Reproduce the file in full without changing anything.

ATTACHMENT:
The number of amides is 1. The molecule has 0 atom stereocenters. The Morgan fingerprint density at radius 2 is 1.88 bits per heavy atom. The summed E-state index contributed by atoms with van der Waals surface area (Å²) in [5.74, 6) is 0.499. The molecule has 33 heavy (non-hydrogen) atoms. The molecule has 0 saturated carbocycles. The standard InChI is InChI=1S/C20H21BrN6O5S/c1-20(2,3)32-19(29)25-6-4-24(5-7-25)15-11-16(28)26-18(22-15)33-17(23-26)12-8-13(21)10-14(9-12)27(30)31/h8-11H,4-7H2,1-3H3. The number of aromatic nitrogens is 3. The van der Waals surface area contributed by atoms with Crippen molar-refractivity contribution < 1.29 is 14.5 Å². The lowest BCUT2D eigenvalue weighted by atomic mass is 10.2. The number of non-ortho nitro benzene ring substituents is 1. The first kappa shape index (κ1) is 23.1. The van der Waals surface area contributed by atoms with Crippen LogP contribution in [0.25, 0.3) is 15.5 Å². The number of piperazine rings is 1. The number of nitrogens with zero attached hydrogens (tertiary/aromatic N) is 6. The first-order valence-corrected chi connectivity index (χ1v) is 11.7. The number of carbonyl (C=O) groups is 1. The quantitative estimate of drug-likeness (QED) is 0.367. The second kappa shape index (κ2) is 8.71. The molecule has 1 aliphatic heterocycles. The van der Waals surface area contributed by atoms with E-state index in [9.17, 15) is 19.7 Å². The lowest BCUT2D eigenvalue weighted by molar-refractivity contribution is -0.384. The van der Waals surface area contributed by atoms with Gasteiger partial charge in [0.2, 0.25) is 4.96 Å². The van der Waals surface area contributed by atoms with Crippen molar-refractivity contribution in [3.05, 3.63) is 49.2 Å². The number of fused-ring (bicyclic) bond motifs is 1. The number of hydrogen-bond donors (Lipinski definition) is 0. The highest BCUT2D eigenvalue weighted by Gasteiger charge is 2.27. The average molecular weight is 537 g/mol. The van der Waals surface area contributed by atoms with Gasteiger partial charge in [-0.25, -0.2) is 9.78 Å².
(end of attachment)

The number of amides is 1. The molecule has 0 atom stereocenters. The Morgan fingerprint density at radius 2 is 1.88 bits per heavy atom. The summed E-state index contributed by atoms with van der Waals surface area (Å²) in [5.74, 6) is 0.499. The molecule has 33 heavy (non-hydrogen) atoms. The molecule has 0 saturated carbocycles. The standard InChI is InChI=1S/C20H21BrN6O5S/c1-20(2,3)32-19(29)25-6-4-24(5-7-25)15-11-16(28)26-18(22-15)33-17(23-26)12-8-13(21)10-14(9-12)27(30)31/h8-11H,4-7H2,1-3H3. The number of aromatic nitrogens is 3. The van der Waals surface area contributed by atoms with Crippen molar-refractivity contribution < 1.29 is 14.5 Å². The lowest BCUT2D eigenvalue weighted by atomic mass is 10.2. The number of non-ortho nitro benzene ring substituents is 1. The first kappa shape index (κ1) is 23.1. The van der Waals surface area contributed by atoms with Crippen LogP contribution in [0.25, 0.3) is 15.5 Å². The number of piperazine rings is 1. The number of nitrogens with zero attached hydrogens (tertiary/aromatic N) is 6. The first-order valence-corrected chi connectivity index (χ1v) is 11.7. The number of carbonyl (C=O) groups is 1. The quantitative estimate of drug-likeness (QED) is 0.367. The second kappa shape index (κ2) is 8.71. The molecule has 1 aliphatic heterocycles. The van der Waals surface area contributed by atoms with E-state index in [9.17, 15) is 19.7 Å². The lowest BCUT2D eigenvalue weighted by molar-refractivity contribution is -0.384. The van der Waals surface area contributed by atoms with Gasteiger partial charge in [0.2, 0.25) is 4.96 Å². The van der Waals surface area contributed by atoms with Crippen molar-refractivity contribution in [3.05, 3.63) is 49.2 Å². The number of fused-ring (bicyclic) bond motifs is 1. The number of hydrogen-bond donors (Lipinski definition) is 0. The highest BCUT2D eigenvalue weighted by Gasteiger charge is 2.27. The average molecular weight is 537 g/mol. The van der Waals surface area contributed by atoms with Gasteiger partial charge in [-0.25, -0.2) is 9.78 Å².